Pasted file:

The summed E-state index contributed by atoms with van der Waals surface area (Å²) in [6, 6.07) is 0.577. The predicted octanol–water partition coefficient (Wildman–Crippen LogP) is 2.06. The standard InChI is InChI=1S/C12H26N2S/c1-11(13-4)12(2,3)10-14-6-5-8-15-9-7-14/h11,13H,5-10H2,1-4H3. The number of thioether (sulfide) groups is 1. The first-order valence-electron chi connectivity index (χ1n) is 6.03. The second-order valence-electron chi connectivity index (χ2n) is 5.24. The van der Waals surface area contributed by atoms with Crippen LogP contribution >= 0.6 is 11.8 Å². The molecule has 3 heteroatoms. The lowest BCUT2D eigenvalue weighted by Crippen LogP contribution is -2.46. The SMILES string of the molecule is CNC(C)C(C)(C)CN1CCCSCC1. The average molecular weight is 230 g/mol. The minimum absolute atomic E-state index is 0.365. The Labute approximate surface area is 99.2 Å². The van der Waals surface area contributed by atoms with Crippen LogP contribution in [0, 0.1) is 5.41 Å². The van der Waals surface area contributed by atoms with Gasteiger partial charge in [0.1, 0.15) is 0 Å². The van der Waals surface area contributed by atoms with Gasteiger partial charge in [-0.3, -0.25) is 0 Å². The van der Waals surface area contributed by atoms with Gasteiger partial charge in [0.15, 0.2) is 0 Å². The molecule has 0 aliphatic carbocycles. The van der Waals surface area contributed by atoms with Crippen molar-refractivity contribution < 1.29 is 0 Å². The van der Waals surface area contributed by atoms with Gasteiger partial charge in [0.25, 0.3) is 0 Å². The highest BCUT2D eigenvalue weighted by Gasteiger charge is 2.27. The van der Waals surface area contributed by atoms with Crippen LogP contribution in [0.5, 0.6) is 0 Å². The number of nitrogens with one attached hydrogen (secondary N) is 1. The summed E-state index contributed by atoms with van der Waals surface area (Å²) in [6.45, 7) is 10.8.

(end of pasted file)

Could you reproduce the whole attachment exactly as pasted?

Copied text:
The summed E-state index contributed by atoms with van der Waals surface area (Å²) in [6, 6.07) is 0.577. The predicted octanol–water partition coefficient (Wildman–Crippen LogP) is 2.06. The standard InChI is InChI=1S/C12H26N2S/c1-11(13-4)12(2,3)10-14-6-5-8-15-9-7-14/h11,13H,5-10H2,1-4H3. The number of thioether (sulfide) groups is 1. The first-order valence-electron chi connectivity index (χ1n) is 6.03. The second-order valence-electron chi connectivity index (χ2n) is 5.24. The van der Waals surface area contributed by atoms with Crippen LogP contribution >= 0.6 is 11.8 Å². The molecule has 3 heteroatoms. The lowest BCUT2D eigenvalue weighted by Crippen LogP contribution is -2.46. The SMILES string of the molecule is CNC(C)C(C)(C)CN1CCCSCC1. The average molecular weight is 230 g/mol. The minimum absolute atomic E-state index is 0.365. The Labute approximate surface area is 99.2 Å². The van der Waals surface area contributed by atoms with Crippen LogP contribution in [0, 0.1) is 5.41 Å². The van der Waals surface area contributed by atoms with Gasteiger partial charge in [0.1, 0.15) is 0 Å². The van der Waals surface area contributed by atoms with Gasteiger partial charge in [-0.3, -0.25) is 0 Å². The van der Waals surface area contributed by atoms with Gasteiger partial charge in [0.15, 0.2) is 0 Å². The molecule has 0 aliphatic carbocycles. The van der Waals surface area contributed by atoms with Crippen molar-refractivity contribution < 1.29 is 0 Å². The van der Waals surface area contributed by atoms with Gasteiger partial charge in [0.25, 0.3) is 0 Å². The highest BCUT2D eigenvalue weighted by Gasteiger charge is 2.27. The van der Waals surface area contributed by atoms with Crippen LogP contribution in [0.5, 0.6) is 0 Å². The number of nitrogens with one attached hydrogen (secondary N) is 1. The summed E-state index contributed by atoms with van der Waals surface area (Å²) in [6.45, 7) is 10.8.